CSU’s Engineering Research Center has been awarded with a $1.7 million contract to devise and build a levee-testing facility that simulates hurricane-strength waves.
The facility will be capable of simulating erosion from the waves that likely contributed to Hurricane Katrina’s devastation of New Orleans in 2005.
The U.S. Army Corps of Engineers awarded the grant to Chris Thornton, director of the Engineering Research Center, to fund the construction of a levee-testing facility that will result in one of the world’s largest wave overtopping simulators.
“It’s a nice economic impact for the Fort Collins area and for CSU to get a contract that size,” said Wade Hapshe, public affairs officer for the Corps.
Thornton said in a press release that the CSU team would be responsible for generating guidelines and methods for determining the forces that levees undergo during extreme storm conditions.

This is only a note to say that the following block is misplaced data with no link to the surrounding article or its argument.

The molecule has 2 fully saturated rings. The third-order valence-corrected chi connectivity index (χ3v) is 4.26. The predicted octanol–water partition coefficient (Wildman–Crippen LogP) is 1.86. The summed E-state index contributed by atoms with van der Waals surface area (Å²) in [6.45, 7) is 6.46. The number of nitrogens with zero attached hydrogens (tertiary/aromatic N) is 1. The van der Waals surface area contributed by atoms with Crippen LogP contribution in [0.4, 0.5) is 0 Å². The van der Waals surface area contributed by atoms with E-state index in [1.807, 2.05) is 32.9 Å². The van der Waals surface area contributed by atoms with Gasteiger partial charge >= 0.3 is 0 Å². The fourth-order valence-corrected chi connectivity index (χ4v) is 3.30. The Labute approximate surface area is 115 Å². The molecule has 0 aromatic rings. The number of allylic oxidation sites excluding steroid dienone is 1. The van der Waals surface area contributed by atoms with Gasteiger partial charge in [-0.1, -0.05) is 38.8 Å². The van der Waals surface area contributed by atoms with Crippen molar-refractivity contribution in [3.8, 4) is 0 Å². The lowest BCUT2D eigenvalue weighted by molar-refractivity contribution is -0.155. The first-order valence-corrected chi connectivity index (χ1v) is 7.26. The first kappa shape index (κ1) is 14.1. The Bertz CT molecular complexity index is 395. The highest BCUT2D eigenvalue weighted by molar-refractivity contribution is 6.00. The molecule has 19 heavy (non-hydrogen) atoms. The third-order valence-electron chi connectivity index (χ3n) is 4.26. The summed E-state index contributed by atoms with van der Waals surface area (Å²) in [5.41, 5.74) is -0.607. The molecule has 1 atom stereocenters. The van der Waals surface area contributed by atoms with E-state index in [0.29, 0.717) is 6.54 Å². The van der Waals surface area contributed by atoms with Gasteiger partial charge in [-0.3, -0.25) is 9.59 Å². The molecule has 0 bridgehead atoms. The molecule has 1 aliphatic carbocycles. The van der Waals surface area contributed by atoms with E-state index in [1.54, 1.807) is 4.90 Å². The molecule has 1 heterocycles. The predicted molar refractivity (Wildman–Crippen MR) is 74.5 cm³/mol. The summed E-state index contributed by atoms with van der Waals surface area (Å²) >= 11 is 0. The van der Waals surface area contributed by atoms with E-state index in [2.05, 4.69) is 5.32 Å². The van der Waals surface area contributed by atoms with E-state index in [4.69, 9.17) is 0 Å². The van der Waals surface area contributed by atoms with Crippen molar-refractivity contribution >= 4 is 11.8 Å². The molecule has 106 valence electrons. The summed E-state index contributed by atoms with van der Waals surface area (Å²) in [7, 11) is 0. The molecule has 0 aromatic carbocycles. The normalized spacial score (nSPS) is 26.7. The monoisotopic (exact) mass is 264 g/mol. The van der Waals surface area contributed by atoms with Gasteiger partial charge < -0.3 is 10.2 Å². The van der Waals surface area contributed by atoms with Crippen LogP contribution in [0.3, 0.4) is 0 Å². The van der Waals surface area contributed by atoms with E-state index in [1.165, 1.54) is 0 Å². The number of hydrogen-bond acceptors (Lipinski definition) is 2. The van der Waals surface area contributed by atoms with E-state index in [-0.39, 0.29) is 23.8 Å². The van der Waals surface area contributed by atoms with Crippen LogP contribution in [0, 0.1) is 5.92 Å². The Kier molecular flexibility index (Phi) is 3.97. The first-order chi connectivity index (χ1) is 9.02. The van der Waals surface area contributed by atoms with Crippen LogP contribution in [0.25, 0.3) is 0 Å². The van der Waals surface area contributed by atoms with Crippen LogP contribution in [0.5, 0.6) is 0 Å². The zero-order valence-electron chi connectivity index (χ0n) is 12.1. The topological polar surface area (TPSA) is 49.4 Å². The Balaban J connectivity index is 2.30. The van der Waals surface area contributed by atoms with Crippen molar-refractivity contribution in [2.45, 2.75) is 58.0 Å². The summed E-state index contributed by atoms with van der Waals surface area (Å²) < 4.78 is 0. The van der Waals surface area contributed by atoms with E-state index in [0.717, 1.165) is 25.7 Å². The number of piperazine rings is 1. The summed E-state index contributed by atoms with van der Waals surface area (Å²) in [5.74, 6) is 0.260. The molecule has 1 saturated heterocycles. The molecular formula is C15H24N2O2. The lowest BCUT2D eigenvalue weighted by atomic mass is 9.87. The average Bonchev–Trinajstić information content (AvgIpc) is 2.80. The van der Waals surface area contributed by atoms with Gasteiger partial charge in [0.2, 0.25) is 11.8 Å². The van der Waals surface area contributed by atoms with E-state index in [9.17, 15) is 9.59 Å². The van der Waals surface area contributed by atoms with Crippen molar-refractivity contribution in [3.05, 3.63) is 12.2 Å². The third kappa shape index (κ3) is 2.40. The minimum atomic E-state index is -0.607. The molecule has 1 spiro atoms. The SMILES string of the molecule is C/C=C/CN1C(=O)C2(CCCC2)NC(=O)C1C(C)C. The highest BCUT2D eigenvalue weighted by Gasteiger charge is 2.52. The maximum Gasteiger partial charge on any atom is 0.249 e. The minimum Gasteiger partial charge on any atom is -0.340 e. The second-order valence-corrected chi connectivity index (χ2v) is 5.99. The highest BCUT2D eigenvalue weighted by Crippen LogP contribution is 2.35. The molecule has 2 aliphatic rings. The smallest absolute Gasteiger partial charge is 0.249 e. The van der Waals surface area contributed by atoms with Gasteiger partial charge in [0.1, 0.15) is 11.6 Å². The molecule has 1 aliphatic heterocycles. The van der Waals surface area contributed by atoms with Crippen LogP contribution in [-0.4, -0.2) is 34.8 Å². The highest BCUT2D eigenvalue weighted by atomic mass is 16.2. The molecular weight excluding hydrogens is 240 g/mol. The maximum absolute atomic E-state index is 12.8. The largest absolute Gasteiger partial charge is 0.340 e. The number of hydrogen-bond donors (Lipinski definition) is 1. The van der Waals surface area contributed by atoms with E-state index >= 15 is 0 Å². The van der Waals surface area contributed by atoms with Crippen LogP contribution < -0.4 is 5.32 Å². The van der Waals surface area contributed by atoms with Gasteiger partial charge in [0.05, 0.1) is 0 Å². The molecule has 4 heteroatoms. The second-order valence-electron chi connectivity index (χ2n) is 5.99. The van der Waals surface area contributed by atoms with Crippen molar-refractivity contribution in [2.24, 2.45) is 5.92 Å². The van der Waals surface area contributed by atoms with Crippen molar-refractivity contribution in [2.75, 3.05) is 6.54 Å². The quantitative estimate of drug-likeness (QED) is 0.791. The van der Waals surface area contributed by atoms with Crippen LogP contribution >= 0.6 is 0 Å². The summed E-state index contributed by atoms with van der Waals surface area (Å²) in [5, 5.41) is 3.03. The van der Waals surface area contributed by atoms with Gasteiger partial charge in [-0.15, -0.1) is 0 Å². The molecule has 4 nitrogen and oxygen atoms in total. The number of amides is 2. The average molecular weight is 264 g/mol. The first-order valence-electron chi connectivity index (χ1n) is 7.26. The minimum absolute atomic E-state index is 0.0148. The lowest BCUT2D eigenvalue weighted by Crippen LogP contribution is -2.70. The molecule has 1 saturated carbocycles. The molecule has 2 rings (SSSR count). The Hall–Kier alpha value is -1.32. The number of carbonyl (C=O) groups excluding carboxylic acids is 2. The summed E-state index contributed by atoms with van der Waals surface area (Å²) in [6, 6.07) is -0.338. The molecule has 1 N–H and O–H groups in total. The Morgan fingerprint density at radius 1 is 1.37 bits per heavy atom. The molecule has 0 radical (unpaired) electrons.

The simulator will be located on CSU’s Foothills Campus, and, according to a press release, the waves will be generated from a 28-foot-tall control tower that releases water.
From there, the water will shoot down 40-foot long, six-foot wide “trays” that will simulate levees made of soil.
Researchers at the Army Corps of Engineers Coastal Engineering Laboratory in Vicksburg, Miss. are building the set of trays, which simulate conditions that are consistent with those in the Gulf region. The first sets of trays will be sent to Fort Collins to undergo testing in the spring and summer of 2010.
The Corps picked CSU for this project because of the unique abilities of the facility and the project team’s experience in performing full-scale hydraulic studies of the various impacts and characteristics of dams and erosion.
“It’s not going to be one-size-fits-all fix,” Thornton said. “While testing can be specific to a field location and account for unique soil and vegetation combinations, we need to develop design methodologies that allow us to use all the tools in our toolbox.”
Thornton said the team’s job will be to “crack the nut of physics” by developing a method that allows the effects from the forces generated on levees during wave overtopping to be incorporated into current design methods.
“I expect the results of this program to spark innovation and advancement in the erosion control industry,” Thornton said in the press release.
Staff writer Justyna Tomtas can be reached at email@example.com.